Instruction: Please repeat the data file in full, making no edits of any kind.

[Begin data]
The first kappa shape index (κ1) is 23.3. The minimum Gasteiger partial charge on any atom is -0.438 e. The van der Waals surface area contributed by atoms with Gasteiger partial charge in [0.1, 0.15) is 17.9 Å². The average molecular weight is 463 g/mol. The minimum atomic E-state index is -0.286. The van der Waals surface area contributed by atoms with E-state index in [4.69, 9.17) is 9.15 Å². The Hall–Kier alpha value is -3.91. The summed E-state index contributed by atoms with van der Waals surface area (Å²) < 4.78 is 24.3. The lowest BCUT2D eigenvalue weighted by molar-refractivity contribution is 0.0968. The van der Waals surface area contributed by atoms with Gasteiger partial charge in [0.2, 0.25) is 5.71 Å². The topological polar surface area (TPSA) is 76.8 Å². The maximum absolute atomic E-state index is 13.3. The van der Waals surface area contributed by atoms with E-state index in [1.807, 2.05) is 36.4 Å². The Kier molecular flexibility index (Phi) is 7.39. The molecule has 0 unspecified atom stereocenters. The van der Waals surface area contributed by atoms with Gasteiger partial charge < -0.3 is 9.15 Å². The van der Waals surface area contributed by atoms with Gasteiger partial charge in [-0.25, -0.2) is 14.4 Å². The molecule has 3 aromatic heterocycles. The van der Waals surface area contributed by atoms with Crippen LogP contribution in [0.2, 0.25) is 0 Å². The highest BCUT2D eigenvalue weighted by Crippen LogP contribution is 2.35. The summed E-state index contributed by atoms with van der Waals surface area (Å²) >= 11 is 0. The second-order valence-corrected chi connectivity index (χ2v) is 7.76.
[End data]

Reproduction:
The first kappa shape index (κ1) is 23.3. The minimum Gasteiger partial charge on any atom is -0.438 e. The van der Waals surface area contributed by atoms with Gasteiger partial charge in [0.1, 0.15) is 17.9 Å². The average molecular weight is 463 g/mol. The minimum atomic E-state index is -0.286. The van der Waals surface area contributed by atoms with E-state index in [4.69, 9.17) is 9.15 Å². The Hall–Kier alpha value is -3.91. The summed E-state index contributed by atoms with van der Waals surface area (Å²) < 4.78 is 24.3. The lowest BCUT2D eigenvalue weighted by molar-refractivity contribution is 0.0968. The van der Waals surface area contributed by atoms with Gasteiger partial charge in [0.2, 0.25) is 5.71 Å². The topological polar surface area (TPSA) is 76.8 Å². The maximum absolute atomic E-state index is 13.3. The van der Waals surface area contributed by atoms with E-state index in [1.807, 2.05) is 36.4 Å². The Kier molecular flexibility index (Phi) is 7.39. The molecule has 0 unspecified atom stereocenters. The van der Waals surface area contributed by atoms with Gasteiger partial charge < -0.3 is 9.15 Å². The van der Waals surface area contributed by atoms with Gasteiger partial charge in [-0.25, -0.2) is 14.4 Å². The molecule has 3 aromatic heterocycles. The van der Waals surface area contributed by atoms with Crippen LogP contribution in [0.2, 0.25) is 0 Å². The highest BCUT2D eigenvalue weighted by Crippen LogP contribution is 2.35. The summed E-state index contributed by atoms with van der Waals surface area (Å²) >= 11 is 0. The second-order valence-corrected chi connectivity index (χ2v) is 7.76.